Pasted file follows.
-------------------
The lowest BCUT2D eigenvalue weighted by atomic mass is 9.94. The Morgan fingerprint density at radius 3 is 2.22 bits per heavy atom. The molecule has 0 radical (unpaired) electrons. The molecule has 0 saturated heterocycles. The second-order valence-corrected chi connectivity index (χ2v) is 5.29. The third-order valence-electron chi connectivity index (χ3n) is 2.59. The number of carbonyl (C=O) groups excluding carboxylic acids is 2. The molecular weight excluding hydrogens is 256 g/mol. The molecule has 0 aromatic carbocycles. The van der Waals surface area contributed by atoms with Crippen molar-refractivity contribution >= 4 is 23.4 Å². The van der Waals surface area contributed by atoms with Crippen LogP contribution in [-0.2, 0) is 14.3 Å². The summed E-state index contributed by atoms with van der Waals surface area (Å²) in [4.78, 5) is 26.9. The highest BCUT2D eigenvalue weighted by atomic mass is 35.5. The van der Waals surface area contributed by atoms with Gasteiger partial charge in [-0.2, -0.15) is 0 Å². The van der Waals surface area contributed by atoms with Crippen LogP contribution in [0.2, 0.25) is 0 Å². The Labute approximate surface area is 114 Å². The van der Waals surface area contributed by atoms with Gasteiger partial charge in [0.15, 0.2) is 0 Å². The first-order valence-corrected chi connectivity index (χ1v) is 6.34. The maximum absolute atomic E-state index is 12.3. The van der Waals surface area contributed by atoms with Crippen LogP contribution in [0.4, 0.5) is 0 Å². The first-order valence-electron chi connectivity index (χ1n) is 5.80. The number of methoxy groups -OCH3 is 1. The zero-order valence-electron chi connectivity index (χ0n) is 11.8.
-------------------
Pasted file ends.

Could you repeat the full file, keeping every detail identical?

The lowest BCUT2D eigenvalue weighted by atomic mass is 9.94. The Morgan fingerprint density at radius 3 is 2.22 bits per heavy atom. The molecule has 0 radical (unpaired) electrons. The molecule has 0 saturated heterocycles. The second-order valence-corrected chi connectivity index (χ2v) is 5.29. The third-order valence-electron chi connectivity index (χ3n) is 2.59. The number of carbonyl (C=O) groups excluding carboxylic acids is 2. The molecular weight excluding hydrogens is 256 g/mol. The molecule has 0 aromatic carbocycles. The van der Waals surface area contributed by atoms with Crippen molar-refractivity contribution >= 4 is 23.4 Å². The van der Waals surface area contributed by atoms with Crippen LogP contribution in [-0.2, 0) is 14.3 Å². The summed E-state index contributed by atoms with van der Waals surface area (Å²) in [4.78, 5) is 26.9. The highest BCUT2D eigenvalue weighted by atomic mass is 35.5. The van der Waals surface area contributed by atoms with Gasteiger partial charge in [-0.2, -0.15) is 0 Å². The van der Waals surface area contributed by atoms with Crippen LogP contribution in [0.2, 0.25) is 0 Å². The Labute approximate surface area is 114 Å². The van der Waals surface area contributed by atoms with Gasteiger partial charge in [0.15, 0.2) is 0 Å². The first-order valence-corrected chi connectivity index (χ1v) is 6.34. The maximum absolute atomic E-state index is 12.3. The van der Waals surface area contributed by atoms with Crippen LogP contribution in [0.4, 0.5) is 0 Å². The first-order valence-electron chi connectivity index (χ1n) is 5.80. The number of methoxy groups -OCH3 is 1. The zero-order valence-electron chi connectivity index (χ0n) is 11.8.